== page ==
little gap after you’ve surfed the opening credits of all the in-flight movies,
finished your little bottle of wine and before your meal is served is a good
creative writing window. London pubs
are great too because nobody really thinks you are a freak if you are hunched
over a notebook with a pint in one hand and a pen in the other.

For a year I commuted to
Norwich for my masters in creative writing. The teachers were lovely, the fellow students generous, but in the end
it was the two-hour-long commute each way where I occasionally wrote. If I got a paragraph right between Liverpool
Street and Reading, I knew that I could stop pretending for the rest of the
day. Sometimes people ask if
creating-writing programs help, and I can tell you they do — but only if they
involve two hours’ commute in a no-mobile-phones compartment.

Since all writing is
essentially re-writing, one should be able to do it anywhere, anytime. Like most writers, I talk about claiming my
own space, whining about not having any solitude, dream of 4 a.m. starts. But the truth is that most of the rewriting
happens in the middle of a chaotic living room.

If you are a writer with a
day job, meetings are the ultimate creative-writing workshops. I plotted one third of ‘A Case of Exploding
Mangos’ during a ‘Hostile Environment’ course, in between learning how to dodge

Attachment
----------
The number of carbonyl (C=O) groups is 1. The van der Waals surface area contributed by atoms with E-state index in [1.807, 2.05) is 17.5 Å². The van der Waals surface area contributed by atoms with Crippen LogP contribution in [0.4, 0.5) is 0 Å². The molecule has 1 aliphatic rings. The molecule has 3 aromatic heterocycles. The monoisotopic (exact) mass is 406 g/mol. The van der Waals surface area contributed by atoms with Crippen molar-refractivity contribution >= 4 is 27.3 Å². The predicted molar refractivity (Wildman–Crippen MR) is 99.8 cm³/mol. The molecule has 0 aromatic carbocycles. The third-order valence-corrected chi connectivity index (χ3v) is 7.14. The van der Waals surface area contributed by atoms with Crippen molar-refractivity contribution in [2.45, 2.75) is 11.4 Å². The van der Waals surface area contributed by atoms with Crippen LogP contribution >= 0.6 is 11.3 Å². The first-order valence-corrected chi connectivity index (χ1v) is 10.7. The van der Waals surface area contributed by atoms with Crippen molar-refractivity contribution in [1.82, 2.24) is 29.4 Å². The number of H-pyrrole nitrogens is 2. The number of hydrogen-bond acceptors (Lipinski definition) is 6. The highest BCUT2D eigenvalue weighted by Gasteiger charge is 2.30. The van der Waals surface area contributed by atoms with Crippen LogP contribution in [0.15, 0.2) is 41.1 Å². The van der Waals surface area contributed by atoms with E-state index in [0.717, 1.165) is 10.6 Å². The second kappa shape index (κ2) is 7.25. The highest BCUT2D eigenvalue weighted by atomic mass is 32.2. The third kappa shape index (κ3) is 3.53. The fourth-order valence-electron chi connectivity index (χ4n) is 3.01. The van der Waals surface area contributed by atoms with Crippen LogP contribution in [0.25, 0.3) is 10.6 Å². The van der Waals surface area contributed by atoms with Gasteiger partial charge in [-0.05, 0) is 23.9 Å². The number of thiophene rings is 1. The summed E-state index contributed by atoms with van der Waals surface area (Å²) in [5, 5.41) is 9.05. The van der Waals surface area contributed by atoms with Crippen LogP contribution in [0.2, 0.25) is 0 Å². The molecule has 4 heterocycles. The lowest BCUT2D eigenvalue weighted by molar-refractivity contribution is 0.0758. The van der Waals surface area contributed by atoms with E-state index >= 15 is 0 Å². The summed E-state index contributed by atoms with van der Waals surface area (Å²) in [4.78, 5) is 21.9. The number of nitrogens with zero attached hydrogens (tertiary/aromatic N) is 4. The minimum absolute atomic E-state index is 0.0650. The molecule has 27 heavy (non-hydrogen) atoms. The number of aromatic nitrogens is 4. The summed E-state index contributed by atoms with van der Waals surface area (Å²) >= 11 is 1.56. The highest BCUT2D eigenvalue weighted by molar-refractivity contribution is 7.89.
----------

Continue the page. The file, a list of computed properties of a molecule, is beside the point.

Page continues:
a rubber bullet and how to give first aid to a burns victim.

A Case of Exploding Mangos is published by Cape, 2008. Mohammed Hanif has recently surprised his friends by announcing that he is returning with his family to Karachi after living in London for the last 10 years, and mostly I dont too, but when I get tired of pretending, sometimes I do some rewriting, for about ten minutes or so, after a meeting, on the way somewhere, or in between as Mohammed says.

Oh, that vice

 Posted by at 5:05 pm  Atelier, IN Conversation  Comments Off
Jul 082008

Boston’s, Wednesday, munching on one of their chunky avocado, tapenade, sun dried tomato and spinach sandwiches, slurping on their ‘home-made’ lemonade – actually a nice balance of sweet/sour. There we were trying to set our minds to the question of the big narrative versus fragments – those disconnected moments of life before they’re dragooned into some overarching story.

A mind can have a hunger for clarity; a violent wish to be vice like, to get hold of reality and hold it firm, don’t let it wriggle, hold still and let me see what I’ve got here. Though we might also want to include another meaning of vice – immoral or wicked behaviour. What is the good use of mind? A mind can be spoilt and is endlessly distractible. Alternatively shift the view a bit and we have a mind that’s fluid and flexible.

An image from the end of the conversation, of a large cross planted in the centre of the first floor spaciousness of Boston’s. It’s surrounded by the endless buzz of many different conversations – fragments. Nobody bothers with the cross. Perhaps there are even some who don’t know the big narrative that belongs to the cross. But I guess that most of us are aware of it to a lesser or greater degree, at the back of our minds, stored in the lumber-room or stacked in the garage. This might be useful one day. Don’t throw it away yet.
Who’s left holding the cross? Taking care of it?
Me, I say, I’ll lend a hand.